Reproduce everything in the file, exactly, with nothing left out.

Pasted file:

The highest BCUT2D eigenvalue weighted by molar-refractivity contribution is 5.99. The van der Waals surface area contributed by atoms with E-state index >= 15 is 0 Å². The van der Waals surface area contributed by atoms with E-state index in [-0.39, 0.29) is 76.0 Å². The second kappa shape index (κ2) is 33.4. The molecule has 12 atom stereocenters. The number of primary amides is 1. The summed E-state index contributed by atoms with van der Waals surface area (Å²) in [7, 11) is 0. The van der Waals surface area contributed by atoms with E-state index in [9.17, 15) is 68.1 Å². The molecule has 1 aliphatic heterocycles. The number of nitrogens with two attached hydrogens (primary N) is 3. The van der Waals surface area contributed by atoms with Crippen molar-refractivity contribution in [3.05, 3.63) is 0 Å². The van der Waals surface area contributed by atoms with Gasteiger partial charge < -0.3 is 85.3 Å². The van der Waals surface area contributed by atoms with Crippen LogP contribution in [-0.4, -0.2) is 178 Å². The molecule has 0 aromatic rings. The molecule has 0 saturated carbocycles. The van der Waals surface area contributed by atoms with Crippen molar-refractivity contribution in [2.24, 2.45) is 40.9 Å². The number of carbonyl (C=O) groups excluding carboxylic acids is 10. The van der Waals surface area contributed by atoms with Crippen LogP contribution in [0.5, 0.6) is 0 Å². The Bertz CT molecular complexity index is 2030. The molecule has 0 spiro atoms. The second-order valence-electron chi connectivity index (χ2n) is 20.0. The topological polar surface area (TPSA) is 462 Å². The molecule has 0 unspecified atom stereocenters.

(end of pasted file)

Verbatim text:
The highest BCUT2D eigenvalue weighted by molar-refractivity contribution is 5.99. The van der Waals surface area contributed by atoms with E-state index >= 15 is 0 Å². The van der Waals surface area contributed by atoms with E-state index in [-0.39, 0.29) is 76.0 Å². The second kappa shape index (κ2) is 33.4. The molecule has 12 atom stereocenters. The number of primary amides is 1. The summed E-state index contributed by atoms with van der Waals surface area (Å²) in [7, 11) is 0. The van der Waals surface area contributed by atoms with E-state index in [9.17, 15) is 68.1 Å². The molecule has 1 aliphatic heterocycles. The number of nitrogens with two attached hydrogens (primary N) is 3. The van der Waals surface area contributed by atoms with Crippen molar-refractivity contribution in [3.05, 3.63) is 0 Å². The van der Waals surface area contributed by atoms with Gasteiger partial charge < -0.3 is 85.3 Å². The van der Waals surface area contributed by atoms with Crippen LogP contribution in [-0.4, -0.2) is 178 Å². The molecule has 0 aromatic rings. The molecule has 0 saturated carbocycles. The van der Waals surface area contributed by atoms with Crippen molar-refractivity contribution in [2.24, 2.45) is 40.9 Å². The number of carbonyl (C=O) groups excluding carboxylic acids is 10. The van der Waals surface area contributed by atoms with Crippen LogP contribution in [0.5, 0.6) is 0 Å². The Bertz CT molecular complexity index is 2030. The molecule has 0 spiro atoms. The second-order valence-electron chi connectivity index (χ2n) is 20.0. The topological polar surface area (TPSA) is 462 Å². The molecule has 0 unspecified atom stereocenters.